Meet the Dean
Meet the Dean of the College of Nursing: Dean Patricia Ravert
Former student, Andrea Gardner, poses as Florence Nightingale at the 100th anniversary of Nightingale’s death (2010).
Graduates of the baccalaureate nursing program celebrate following College of Nursing convocation.
Graduate Program Outcomes
The Family Nurse Practitioner program is ranked among the top nursing graduate schools in the nation.
Global Health and Human Diversity
The Global Health and Human Diversity course provides opportunities for students to practice nursing skills abroad.
The Healer's Art
The annual college magazine informs alumni and friends of nursing events and activities.
Research and Conferences
Students attend a conference in Madison, WI.
A MEG grant facilitates student learning in the Navajo Nation.
Not Just a Nursing Family
There’s a Latin phrase that states “omne trium perfectum,” or “every set of three is complete.” This saying couldn’t be more true for Susan Manning Hawkins, Elizabeth Manning McCombs, and Genna Manning Sherman. In addition to being sisters, all three of them are Brigham Young University nursing alumnae.
Susan, the oldest, graduated from the BYU nursing associate degree program in 1973. She later returned to BYU for her bachelors and received her school nurse and teaching credentials from California State University, Sacramento (CSUS). Elizabeth served a welfare services mission (’80-’82) in South Africa and Zimbabwe between earning her associate (’79) and her bachelors degree (’84). Genna, who graduated in 1986 with a BS in nursing, says, “Of course since I was the baby of the family, my two sisters had already been in the nursing program at BYU, so it seemed like a natural evolution.”
While each sister took her own path to becoming a nurse, their father, Odeen Manning, MD, played a major roll in their decisions. Elizabeth states, “My father loved medicine. He loved caring for people. He considered it a privilege to practice medicine. He would come home from work and tell us stories at the dinner table about different cases he’d seen that day or throughout the week.”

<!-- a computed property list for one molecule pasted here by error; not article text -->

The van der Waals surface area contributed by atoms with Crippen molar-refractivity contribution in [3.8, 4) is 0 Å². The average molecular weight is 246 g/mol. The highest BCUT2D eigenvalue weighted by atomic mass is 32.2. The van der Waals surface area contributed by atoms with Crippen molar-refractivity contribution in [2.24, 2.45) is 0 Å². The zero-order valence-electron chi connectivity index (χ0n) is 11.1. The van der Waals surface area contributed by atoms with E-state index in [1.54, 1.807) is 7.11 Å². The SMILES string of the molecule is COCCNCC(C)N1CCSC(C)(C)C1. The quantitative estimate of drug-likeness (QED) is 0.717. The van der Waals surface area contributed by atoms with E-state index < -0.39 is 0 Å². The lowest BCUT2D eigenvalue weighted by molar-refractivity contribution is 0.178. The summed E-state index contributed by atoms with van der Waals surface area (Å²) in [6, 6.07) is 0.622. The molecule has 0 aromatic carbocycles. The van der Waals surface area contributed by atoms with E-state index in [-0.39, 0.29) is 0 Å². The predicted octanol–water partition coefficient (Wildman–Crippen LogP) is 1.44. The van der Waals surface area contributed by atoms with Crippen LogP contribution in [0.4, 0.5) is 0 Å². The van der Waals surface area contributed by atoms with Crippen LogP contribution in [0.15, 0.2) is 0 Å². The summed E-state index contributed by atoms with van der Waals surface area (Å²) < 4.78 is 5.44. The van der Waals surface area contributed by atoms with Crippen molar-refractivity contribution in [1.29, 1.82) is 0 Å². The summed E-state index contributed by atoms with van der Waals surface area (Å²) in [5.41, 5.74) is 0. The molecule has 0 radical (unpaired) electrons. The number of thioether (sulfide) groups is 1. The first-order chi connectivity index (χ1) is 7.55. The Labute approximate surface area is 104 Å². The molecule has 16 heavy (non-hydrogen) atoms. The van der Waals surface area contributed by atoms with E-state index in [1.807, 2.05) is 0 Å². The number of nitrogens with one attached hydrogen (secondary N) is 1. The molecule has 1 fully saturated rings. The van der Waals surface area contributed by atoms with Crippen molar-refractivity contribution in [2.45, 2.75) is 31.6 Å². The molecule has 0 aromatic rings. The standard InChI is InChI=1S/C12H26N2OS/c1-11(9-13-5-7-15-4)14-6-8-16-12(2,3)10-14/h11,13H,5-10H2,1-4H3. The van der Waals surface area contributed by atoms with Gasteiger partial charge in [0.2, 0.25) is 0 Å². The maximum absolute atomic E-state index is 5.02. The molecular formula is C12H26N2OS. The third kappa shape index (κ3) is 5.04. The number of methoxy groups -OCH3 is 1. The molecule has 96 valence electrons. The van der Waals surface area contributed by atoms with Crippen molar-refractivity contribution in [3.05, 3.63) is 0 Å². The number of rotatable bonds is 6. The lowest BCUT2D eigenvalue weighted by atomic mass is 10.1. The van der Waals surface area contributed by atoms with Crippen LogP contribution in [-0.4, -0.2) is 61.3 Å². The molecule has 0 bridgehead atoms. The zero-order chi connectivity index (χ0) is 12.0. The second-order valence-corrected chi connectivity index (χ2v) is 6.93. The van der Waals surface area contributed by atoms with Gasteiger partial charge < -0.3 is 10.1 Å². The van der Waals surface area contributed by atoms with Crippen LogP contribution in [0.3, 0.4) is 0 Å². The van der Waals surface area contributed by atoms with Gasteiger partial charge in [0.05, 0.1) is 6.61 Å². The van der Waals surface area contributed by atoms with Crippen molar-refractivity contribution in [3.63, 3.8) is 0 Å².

The family discussions of medical cases still continue. “We talk as a family about medical issues more than we realize, much to the dismay of the in-laws,” Genna says. Susan adds, “Our husbands think we love grossing people out at family gatherings, especially since our dad and brother are both MD’s.” She continues, “We have a pact [that we will help] if any one of us ends up as a patient.” For example, Elizabeth remembers when their father had open-heart surgery, the sisters immediately set up a schedule so that at least one of them would be there to help. “We wanted to nurse him back to health, and to be there for our mother. It was a very tender time for us,” she said.
Situations like this, where they can help others, are very special for the sisters. Genna feels that her biggest role has been to be a patient advocate for those she loves. Elizabeth has similar thoughts: “I believe I was born to be a nurse. I enjoy every association with a young patient who is scared or sick, who comes to our office for treatment and I feel privileged to play a part in the healing process.”
Both Susan and Genna have worked for several years as school nurses. Elizabeth is a family nurse practitioner in a private pediatric practice. Susan states, “We have more in common than most sisters, I think. We are a great support and resource to the whole family.”
From left to right: Genna Manning Sherman, Susan Manning Hawkins, Elizabeth Manning McCombs